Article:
“An overall assessment of feelings and attitudes about one’s life at a particular point in time ranging from negative to positive” (Buetell, 2006).

Another popular definition of life satisfaction comes from another highly regarded life satisfaction scholar, Ruut Veenhoven:

“Life satisfaction is the degree to which a person positively evaluates the overall quality of his/her life as a whole. In other words, how much the person likes the life he/she leads” (1996).

Finally, Ellison and colleagues define life satisfaction as:

“A cognitive assessment of an underlying state thought to be relatively consistent and influenced by social factors” (1989).

Although there are small differences between the definitions, the underlying idea is the same: life satisfaction refers to an individual’s overall feelings about his or her life. In other words, life satisfaction isa global evaluation rather than one that is grounded at any specific point in time or any specific domain.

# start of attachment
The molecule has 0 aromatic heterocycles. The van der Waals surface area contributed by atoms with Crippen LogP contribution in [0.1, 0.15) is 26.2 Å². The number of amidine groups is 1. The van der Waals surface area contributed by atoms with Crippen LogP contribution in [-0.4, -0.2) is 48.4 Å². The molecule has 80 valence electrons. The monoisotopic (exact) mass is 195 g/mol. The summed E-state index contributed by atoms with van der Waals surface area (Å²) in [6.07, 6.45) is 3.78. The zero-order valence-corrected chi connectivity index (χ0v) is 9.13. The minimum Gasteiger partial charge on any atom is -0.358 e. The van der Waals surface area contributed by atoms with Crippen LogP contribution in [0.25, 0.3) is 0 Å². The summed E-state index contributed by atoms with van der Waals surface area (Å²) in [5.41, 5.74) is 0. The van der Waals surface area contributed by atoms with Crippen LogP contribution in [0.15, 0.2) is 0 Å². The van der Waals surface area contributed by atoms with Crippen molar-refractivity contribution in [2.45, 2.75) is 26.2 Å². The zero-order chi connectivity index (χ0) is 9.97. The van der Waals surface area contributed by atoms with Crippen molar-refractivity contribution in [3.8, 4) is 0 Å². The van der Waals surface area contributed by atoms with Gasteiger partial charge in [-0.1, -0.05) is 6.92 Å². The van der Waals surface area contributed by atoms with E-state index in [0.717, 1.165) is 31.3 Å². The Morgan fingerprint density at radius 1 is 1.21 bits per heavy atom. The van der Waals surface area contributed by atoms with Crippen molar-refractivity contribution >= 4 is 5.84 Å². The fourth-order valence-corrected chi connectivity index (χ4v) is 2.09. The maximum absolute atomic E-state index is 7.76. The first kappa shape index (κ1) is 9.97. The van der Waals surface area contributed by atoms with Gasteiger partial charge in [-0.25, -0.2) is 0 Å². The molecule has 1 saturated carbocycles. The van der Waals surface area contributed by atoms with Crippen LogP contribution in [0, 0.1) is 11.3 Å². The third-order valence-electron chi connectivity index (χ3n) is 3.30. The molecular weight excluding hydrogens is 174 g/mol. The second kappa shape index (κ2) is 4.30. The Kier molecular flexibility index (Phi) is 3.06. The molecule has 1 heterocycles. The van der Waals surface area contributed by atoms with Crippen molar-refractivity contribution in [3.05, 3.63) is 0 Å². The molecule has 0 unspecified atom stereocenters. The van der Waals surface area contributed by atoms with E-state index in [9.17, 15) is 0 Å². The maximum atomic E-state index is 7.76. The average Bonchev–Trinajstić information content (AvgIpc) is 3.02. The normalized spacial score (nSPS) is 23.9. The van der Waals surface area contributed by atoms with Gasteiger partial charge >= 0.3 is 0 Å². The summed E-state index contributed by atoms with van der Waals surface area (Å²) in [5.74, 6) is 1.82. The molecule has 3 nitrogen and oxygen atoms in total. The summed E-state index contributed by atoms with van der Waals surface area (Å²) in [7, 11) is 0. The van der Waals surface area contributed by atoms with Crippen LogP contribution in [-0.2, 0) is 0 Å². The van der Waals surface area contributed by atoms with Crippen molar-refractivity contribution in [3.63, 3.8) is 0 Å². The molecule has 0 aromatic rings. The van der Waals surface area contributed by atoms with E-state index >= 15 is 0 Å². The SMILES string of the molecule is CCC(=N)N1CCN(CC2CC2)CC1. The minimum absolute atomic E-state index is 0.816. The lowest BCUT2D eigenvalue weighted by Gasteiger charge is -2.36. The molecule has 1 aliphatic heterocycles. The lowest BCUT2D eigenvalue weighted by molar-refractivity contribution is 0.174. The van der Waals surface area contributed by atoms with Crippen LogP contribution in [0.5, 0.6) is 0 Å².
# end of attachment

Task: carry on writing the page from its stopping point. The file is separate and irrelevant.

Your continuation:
Is There a Difference Between Happiness and Life Satisfaction?

Although related, happiness and life satisfaction are not the same things.

Happiness is an immediate, in-the-moment experience; although enjoyable, it is ultimately fleeting. A healthy life certainly includes moments of happiness, but happiness alone usually does not make for a fulfilling and satisfying life.

According to Daniel Gilbert, professor of Psychology at Harvard University, the meaning of happiness is “anything we pleased” (Gilbert, 2009). It is a more transitory construct than life satisfaction and can be triggered by any of a huge number of events, activities, or thoughts.

Life satisfaction is not only more stable and long-lived than happiness, it is also broader in scope. It is our general feeling about our life and how pleased we are with how it’s going. Many factors contribute to life satisfaction from several domains, including work, romantic relationships, relationships with family and friends, personal development, health and wellness, and others.

Another difference between happiness and life satisfaction is that the latter is not based on a criterion that researchers deem to be important, but instead on your cognitive judgments of the factors that you consider to be most valuable.